For as long as I can remember, the USA has always occupied a little part of my heart. From the youngest of ages, American pop culture is so deeply embedded in our brains as a society, it means we are all, on some level, conditioned to feel a little bit at home there. But, for me, it felt as though it had been genetically installed.
When I first visited the States as a kid, I don’t remember much about it other than being shouted at by a man at an internet cafe (remember those things??) and that my parents and I were only really on that trip because we got a great deal on an NYC break shortly after 9/11..
I holidayed there a few times growing up but, the first real trip I took was to Los Angeles when I was 20. It was my first time abroad with a friend and without chaperones. It was only a short trip with no real substance to it, but, looking back, it was the trip that kick-started it all. I remember lying on the beach at Santa Monica thinking about how normal it felt to just be there, by the shore, feeling the heat of the sun on my skin and surrounded by the tones of an accent I’d only really been familiar with via a TV screen.
A year later, I moved to Orlando for the Summer, sending me down the most unexpected turn I could ever imagine. I think as both an expat and a tourist, it is clear you have fallen in love with a place when you relish in the most simplest and mundane of tasks. In this instance, my first trip to Walmart (on my 21st birthday..), my daily walk to work attempting to cross an 8-lane road in the most un-pedestrian friendly place in the country, and 2am visits to IHOP filled me with a joy that is quite literally insane.
Before I knew it, four months had passed and I was sitting in Las Vegas airport waiting to board my dreaded flight home. Usually when I’m on holidays, even when I’m having fun, I still feel very ready to leave by the end of it. But, not here. For the first time, I was feeling more like I was leaving home than returning to it, and not once since then have I ever left America without that same airport feeling.
As I contemplate a trip back to the States for my 2018 holiday plans, I ask myself, what is it about this country that draws me back, time and time again? Shouldn’t I be discovering new parts of the world I haven’t yet been to?
The truth is, I still to this day cannot pinpoint why it is is my favourite country to visit. There are lots of parallels between there and my own country. Both are filled with vast countryside and vibrant cities. But that can’t be it? Is it that I’ve just been programmed so strongly through pop culture to believe I belong there? I don’t know. But, I do know that I’m not the only Brit who feels this way. Almost everyone I have met seems unable to help themselves go back for more.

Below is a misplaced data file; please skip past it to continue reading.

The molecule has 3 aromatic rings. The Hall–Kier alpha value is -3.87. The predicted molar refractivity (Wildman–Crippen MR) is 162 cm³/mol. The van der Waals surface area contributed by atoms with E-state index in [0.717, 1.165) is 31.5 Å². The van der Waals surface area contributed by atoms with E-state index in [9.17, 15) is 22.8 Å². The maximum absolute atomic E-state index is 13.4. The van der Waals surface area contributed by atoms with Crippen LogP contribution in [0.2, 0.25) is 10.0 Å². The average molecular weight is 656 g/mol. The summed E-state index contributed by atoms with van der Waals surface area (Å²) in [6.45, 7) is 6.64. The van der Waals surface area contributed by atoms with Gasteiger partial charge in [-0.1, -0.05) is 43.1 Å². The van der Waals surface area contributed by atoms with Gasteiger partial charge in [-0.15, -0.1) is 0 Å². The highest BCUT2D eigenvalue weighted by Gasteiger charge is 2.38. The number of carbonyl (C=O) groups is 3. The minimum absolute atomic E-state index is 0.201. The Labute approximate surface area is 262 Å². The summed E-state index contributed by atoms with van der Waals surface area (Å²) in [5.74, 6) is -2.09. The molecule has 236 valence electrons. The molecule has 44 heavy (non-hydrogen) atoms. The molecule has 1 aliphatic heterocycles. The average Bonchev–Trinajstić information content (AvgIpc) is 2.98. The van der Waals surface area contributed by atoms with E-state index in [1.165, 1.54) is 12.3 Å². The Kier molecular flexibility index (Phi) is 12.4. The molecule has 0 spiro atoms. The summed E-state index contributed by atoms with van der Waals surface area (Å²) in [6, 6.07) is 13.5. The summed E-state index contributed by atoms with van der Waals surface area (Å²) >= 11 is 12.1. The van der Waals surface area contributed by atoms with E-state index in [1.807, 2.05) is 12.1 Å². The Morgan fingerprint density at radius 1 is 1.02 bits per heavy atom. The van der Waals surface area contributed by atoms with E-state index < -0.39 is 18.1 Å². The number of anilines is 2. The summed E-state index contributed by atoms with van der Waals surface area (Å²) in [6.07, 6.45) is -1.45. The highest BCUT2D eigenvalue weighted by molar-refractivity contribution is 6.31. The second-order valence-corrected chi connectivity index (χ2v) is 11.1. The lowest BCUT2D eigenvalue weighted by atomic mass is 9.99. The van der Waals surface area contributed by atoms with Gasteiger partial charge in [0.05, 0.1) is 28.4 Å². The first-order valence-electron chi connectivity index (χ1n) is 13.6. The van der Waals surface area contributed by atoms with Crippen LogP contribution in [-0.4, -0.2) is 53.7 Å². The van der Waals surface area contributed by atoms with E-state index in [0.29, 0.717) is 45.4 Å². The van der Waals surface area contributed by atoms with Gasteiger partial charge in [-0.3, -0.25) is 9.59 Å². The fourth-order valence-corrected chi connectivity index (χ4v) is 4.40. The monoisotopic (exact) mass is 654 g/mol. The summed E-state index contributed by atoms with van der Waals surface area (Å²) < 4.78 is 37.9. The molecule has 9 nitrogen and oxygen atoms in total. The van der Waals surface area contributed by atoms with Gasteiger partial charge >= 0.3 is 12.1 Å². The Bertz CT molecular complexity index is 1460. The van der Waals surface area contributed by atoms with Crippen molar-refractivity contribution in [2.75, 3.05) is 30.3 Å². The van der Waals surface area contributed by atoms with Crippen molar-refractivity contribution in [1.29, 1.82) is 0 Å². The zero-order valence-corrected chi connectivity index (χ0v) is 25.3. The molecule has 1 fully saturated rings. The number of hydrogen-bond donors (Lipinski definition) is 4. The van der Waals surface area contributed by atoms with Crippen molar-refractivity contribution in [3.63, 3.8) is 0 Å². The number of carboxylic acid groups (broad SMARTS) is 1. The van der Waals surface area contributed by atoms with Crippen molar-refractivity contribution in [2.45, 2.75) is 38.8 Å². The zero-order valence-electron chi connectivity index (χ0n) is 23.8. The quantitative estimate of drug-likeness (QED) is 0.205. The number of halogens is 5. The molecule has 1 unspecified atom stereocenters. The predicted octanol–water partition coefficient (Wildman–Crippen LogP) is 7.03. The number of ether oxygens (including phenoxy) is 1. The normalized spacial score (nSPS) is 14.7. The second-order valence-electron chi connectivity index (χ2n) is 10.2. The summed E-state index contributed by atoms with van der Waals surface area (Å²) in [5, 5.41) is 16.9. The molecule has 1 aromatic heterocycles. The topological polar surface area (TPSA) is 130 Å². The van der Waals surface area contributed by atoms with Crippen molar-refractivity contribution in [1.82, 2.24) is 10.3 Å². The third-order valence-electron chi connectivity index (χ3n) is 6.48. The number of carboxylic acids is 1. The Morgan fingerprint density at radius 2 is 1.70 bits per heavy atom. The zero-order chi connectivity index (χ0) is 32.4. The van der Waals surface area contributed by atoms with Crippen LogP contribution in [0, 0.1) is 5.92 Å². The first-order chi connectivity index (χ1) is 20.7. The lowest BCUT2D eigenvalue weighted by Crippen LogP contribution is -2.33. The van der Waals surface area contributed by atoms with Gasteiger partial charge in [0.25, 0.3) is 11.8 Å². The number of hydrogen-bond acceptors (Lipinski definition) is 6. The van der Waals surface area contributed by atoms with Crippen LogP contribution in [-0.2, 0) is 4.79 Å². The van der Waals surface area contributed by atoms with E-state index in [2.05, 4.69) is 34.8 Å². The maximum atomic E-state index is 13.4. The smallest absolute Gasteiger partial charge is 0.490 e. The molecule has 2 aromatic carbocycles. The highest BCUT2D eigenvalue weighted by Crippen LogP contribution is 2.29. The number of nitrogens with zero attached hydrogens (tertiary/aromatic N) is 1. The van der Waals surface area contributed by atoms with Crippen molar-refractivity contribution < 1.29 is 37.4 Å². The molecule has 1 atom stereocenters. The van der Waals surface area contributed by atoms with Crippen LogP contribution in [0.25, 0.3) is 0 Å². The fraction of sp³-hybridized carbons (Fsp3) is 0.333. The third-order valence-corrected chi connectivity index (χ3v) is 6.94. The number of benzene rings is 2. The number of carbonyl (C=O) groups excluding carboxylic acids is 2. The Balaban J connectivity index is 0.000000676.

Of all the places I have travelled, even now, the excitement I have boarding a flight across the Atlantic still fills my heart like no other. I have a growing pride in stepping off the plane, walking through customs and presenting my passport filled with my old J1 permit and a multitude of short-stay entry stamps, excitedly preparing my explanation to the agent’s inevitable question of “so, you used to be a work abroad student here, Rebecca?”
What used to feel like an impossible trip to take, now feels as though every few months I unknowingly just find myself there – in Orlando, walking down the street of my ‘home’, in Austin, staying with my long-distance best friend or hanging out in New York, Seattle, Chicago.. They have all had a familiarity when I’ve arrived, despite having never been there. Each trip feels like I’m coming home to where I last left my heart.
Unlike a lot of countries I have visited, I have never once been led to the States as a last resort for a trip. For example, I found myself in Australia so I could easily access a working holiday visa, and then in Thailand as an excuse to get out of Australia.. But never once has America felt like anything but a first choice.
Now, I don’t plan to ever stay in the US forever. I love living in Manchester. I have a job I enjoy, friends and family who love me and essentially almost everything I really ‘need’. But sometimes, when I think of the warmth in my heart that I feel as I touch down on that foreign soil, I can’t help but wonder what my life would be like if I did..